Celiac disease drugs under study

Four potential drugs to treat celiac disease have currently entered clinical studies. Two have moved into phase 2 and 3 trials to test their effectiveness in patients with celiac disease, and researchers need volunteers to proceed at this level.

None of these therapies would cure celiac disease. Most would only protect patients from small amounts of gluten, such as cross-contamination in restaurants. Each of the four uses a different mechanism.

Volunteers still needed

Alvine Pharmaceuticals is testing ALV003, an enzyme that breaks down gluten celiac disease drug study before the immune system has a chance to react to it. The company is recruiting volunteers for its study in the United States, Canada, Finland and Norway. Visit CeliActionStudy.com to volunteer or for more information about the study.

Alba Therapeutics’ larazotide acetate could help close junctions between cells in the intestine, preventing leaky gut syndrome and inflammation. In February the company announced positive results from phase 2 trials for effectiveness. This drug is the closest to becoming commercially available. The company is soon expected to move forward with the last phase before approval but is not yet recruiting volunteers.

Two other drugs, BioLineRx’s BL-7010 and ImmusanT’s Nexvax2 , are in early stages of testing low doses for safety in small human study groups.


BioLineRx is testing  BL-7010, which binds the gluten protein and allows it to pass through the digestive system without causing any harm. It would only protect against small amounts of gluten. The study has been recruiting volunteers in Finland.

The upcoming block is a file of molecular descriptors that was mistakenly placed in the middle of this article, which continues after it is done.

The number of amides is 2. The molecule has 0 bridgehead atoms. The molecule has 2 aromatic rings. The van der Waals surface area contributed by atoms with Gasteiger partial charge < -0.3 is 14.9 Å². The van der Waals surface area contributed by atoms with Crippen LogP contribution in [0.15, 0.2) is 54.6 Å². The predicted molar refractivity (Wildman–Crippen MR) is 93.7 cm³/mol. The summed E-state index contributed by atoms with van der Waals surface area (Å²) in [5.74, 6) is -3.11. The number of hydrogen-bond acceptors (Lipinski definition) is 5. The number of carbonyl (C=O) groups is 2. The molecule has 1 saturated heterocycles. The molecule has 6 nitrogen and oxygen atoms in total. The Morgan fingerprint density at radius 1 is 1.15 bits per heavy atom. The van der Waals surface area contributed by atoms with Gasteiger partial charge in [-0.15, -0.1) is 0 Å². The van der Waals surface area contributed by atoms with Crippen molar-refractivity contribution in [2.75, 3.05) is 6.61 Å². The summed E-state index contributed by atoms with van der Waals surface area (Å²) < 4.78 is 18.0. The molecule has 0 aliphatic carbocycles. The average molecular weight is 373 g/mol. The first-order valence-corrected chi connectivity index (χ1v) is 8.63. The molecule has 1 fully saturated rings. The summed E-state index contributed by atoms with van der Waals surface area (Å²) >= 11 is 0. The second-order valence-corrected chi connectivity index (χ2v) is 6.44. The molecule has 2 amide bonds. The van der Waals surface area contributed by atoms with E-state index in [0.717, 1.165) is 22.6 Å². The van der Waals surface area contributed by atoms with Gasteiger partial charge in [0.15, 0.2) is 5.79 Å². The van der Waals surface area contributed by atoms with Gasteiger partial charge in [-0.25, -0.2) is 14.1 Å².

ImmusanT’s Nexvax2 is designed to induce immune tolerance.  Patients could stop following the gluten-free diet as long as they took the drug. It would work only for patients with a certain genetic marker for celiac disease, DQ2.  No clinical trial is open at this time.

Celiac disease and diabetes


Another clinical trial investigating a connection between celiac disease and type 1 diabetes is currently underway through the Hospital for Sick Children in Toronto, Canada. It is recruiting volunteers between ages 8 and 45 who have type 1 diabetes and have not been diagnosed with celiac disease. Initial screening will identify patients with asymptomatic celiac disease, determining eligibility for a dietary intervention study. Visit CeliacAndDiabetes.com for information.

Up-to-date information on studies needing volunteers can be found on ClinicalTrials.gov.


Van Waffle is the research editor for Gluten-Free Living. Study Sessions, his column on studies related to celiac disease and gluten sensitivity, appears in each issue.


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